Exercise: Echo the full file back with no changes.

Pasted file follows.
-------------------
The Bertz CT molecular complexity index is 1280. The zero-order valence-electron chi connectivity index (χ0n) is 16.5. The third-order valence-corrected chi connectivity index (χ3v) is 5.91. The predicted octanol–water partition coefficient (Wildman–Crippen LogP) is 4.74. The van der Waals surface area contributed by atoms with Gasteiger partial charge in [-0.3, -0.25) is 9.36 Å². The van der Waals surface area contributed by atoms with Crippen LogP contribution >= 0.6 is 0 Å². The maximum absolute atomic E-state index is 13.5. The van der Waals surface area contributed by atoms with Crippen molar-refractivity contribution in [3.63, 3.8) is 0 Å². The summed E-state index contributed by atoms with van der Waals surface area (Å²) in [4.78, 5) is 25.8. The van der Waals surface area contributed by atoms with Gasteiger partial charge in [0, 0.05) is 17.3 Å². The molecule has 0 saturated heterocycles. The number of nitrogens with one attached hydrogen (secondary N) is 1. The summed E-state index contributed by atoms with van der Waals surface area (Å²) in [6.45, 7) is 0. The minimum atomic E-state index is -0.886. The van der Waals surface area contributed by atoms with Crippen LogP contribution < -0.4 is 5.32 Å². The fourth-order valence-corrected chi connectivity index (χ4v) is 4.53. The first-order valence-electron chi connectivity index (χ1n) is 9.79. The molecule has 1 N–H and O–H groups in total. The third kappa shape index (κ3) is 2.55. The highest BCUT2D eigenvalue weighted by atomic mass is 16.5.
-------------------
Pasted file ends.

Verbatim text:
The Bertz CT molecular complexity index is 1280. The zero-order valence-electron chi connectivity index (χ0n) is 16.5. The third-order valence-corrected chi connectivity index (χ3v) is 5.91. The predicted octanol–water partition coefficient (Wildman–Crippen LogP) is 4.74. The van der Waals surface area contributed by atoms with Gasteiger partial charge in [-0.3, -0.25) is 9.36 Å². The van der Waals surface area contributed by atoms with Crippen LogP contribution >= 0.6 is 0 Å². The maximum absolute atomic E-state index is 13.5. The van der Waals surface area contributed by atoms with Crippen molar-refractivity contribution in [3.63, 3.8) is 0 Å². The summed E-state index contributed by atoms with van der Waals surface area (Å²) in [4.78, 5) is 25.8. The van der Waals surface area contributed by atoms with Gasteiger partial charge in [0, 0.05) is 17.3 Å². The molecule has 0 saturated heterocycles. The number of nitrogens with one attached hydrogen (secondary N) is 1. The summed E-state index contributed by atoms with van der Waals surface area (Å²) in [6.45, 7) is 0. The minimum atomic E-state index is -0.886. The van der Waals surface area contributed by atoms with Crippen LogP contribution < -0.4 is 5.32 Å². The fourth-order valence-corrected chi connectivity index (χ4v) is 4.53. The first-order valence-electron chi connectivity index (χ1n) is 9.79. The molecule has 1 N–H and O–H groups in total. The third kappa shape index (κ3) is 2.55. The highest BCUT2D eigenvalue weighted by atomic mass is 16.5.